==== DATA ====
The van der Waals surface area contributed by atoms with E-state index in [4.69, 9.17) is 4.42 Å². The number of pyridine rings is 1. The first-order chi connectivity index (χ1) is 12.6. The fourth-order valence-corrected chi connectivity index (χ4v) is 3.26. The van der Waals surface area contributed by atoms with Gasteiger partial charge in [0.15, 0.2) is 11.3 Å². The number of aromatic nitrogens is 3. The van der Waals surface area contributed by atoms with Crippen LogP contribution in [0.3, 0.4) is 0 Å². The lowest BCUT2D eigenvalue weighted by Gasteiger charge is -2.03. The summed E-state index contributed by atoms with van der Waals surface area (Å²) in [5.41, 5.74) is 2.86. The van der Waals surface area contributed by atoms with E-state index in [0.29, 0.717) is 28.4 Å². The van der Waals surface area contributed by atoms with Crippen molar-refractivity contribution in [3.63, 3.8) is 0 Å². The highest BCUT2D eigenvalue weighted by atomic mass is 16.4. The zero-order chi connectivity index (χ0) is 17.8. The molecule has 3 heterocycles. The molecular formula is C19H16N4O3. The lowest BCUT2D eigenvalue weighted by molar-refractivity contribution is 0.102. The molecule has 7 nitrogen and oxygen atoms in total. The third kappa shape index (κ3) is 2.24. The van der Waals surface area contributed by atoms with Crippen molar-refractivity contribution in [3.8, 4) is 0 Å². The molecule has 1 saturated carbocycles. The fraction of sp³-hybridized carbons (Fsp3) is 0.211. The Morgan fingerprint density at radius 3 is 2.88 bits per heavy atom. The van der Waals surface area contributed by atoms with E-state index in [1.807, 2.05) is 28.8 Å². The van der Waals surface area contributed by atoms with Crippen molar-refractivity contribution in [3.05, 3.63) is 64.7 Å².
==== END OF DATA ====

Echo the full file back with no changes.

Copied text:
The van der Waals surface area contributed by atoms with E-state index in [4.69, 9.17) is 4.42 Å². The number of pyridine rings is 1. The first-order chi connectivity index (χ1) is 12.6. The fourth-order valence-corrected chi connectivity index (χ4v) is 3.26. The van der Waals surface area contributed by atoms with Gasteiger partial charge in [0.15, 0.2) is 11.3 Å². The number of aromatic nitrogens is 3. The van der Waals surface area contributed by atoms with Crippen LogP contribution in [0.3, 0.4) is 0 Å². The lowest BCUT2D eigenvalue weighted by Gasteiger charge is -2.03. The summed E-state index contributed by atoms with van der Waals surface area (Å²) in [5.41, 5.74) is 2.86. The van der Waals surface area contributed by atoms with E-state index in [0.29, 0.717) is 28.4 Å². The van der Waals surface area contributed by atoms with Crippen molar-refractivity contribution in [3.63, 3.8) is 0 Å². The highest BCUT2D eigenvalue weighted by atomic mass is 16.4. The zero-order chi connectivity index (χ0) is 17.8. The molecule has 3 heterocycles. The molecular formula is C19H16N4O3. The lowest BCUT2D eigenvalue weighted by molar-refractivity contribution is 0.102. The molecule has 7 nitrogen and oxygen atoms in total. The third kappa shape index (κ3) is 2.24. The van der Waals surface area contributed by atoms with Crippen molar-refractivity contribution in [3.8, 4) is 0 Å². The molecule has 1 saturated carbocycles. The fraction of sp³-hybridized carbons (Fsp3) is 0.211. The Morgan fingerprint density at radius 3 is 2.88 bits per heavy atom. The van der Waals surface area contributed by atoms with E-state index in [1.807, 2.05) is 28.8 Å². The van der Waals surface area contributed by atoms with Crippen molar-refractivity contribution in [3.05, 3.63) is 64.7 Å².